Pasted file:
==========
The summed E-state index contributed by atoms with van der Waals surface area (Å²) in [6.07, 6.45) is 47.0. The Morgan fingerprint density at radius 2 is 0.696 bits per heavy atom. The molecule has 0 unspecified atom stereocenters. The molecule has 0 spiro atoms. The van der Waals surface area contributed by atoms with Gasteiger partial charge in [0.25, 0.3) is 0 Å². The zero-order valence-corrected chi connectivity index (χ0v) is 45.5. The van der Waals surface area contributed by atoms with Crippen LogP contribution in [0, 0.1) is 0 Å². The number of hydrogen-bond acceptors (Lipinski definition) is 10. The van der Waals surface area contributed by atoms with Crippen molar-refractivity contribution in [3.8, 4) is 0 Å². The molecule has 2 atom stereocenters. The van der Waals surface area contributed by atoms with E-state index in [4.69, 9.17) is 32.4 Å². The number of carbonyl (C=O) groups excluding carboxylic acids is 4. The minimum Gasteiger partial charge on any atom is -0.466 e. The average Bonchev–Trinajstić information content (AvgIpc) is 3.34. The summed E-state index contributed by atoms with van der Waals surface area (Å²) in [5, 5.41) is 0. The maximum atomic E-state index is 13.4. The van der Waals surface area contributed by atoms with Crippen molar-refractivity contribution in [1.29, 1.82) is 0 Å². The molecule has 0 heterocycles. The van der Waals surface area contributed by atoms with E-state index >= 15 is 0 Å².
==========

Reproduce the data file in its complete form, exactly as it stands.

The summed E-state index contributed by atoms with van der Waals surface area (Å²) in [6.07, 6.45) is 47.0. The Morgan fingerprint density at radius 2 is 0.696 bits per heavy atom. The molecule has 0 unspecified atom stereocenters. The molecule has 0 spiro atoms. The van der Waals surface area contributed by atoms with Gasteiger partial charge in [0.25, 0.3) is 0 Å². The zero-order valence-corrected chi connectivity index (χ0v) is 45.5. The van der Waals surface area contributed by atoms with Crippen LogP contribution in [0, 0.1) is 0 Å². The number of hydrogen-bond acceptors (Lipinski definition) is 10. The van der Waals surface area contributed by atoms with Crippen molar-refractivity contribution in [3.8, 4) is 0 Å². The molecule has 2 atom stereocenters. The van der Waals surface area contributed by atoms with E-state index in [4.69, 9.17) is 32.4 Å². The number of carbonyl (C=O) groups excluding carboxylic acids is 4. The minimum Gasteiger partial charge on any atom is -0.466 e. The average Bonchev–Trinajstić information content (AvgIpc) is 3.34. The summed E-state index contributed by atoms with van der Waals surface area (Å²) in [5, 5.41) is 0. The maximum atomic E-state index is 13.4. The van der Waals surface area contributed by atoms with Crippen molar-refractivity contribution in [1.29, 1.82) is 0 Å². The molecule has 0 heterocycles. The van der Waals surface area contributed by atoms with E-state index >= 15 is 0 Å².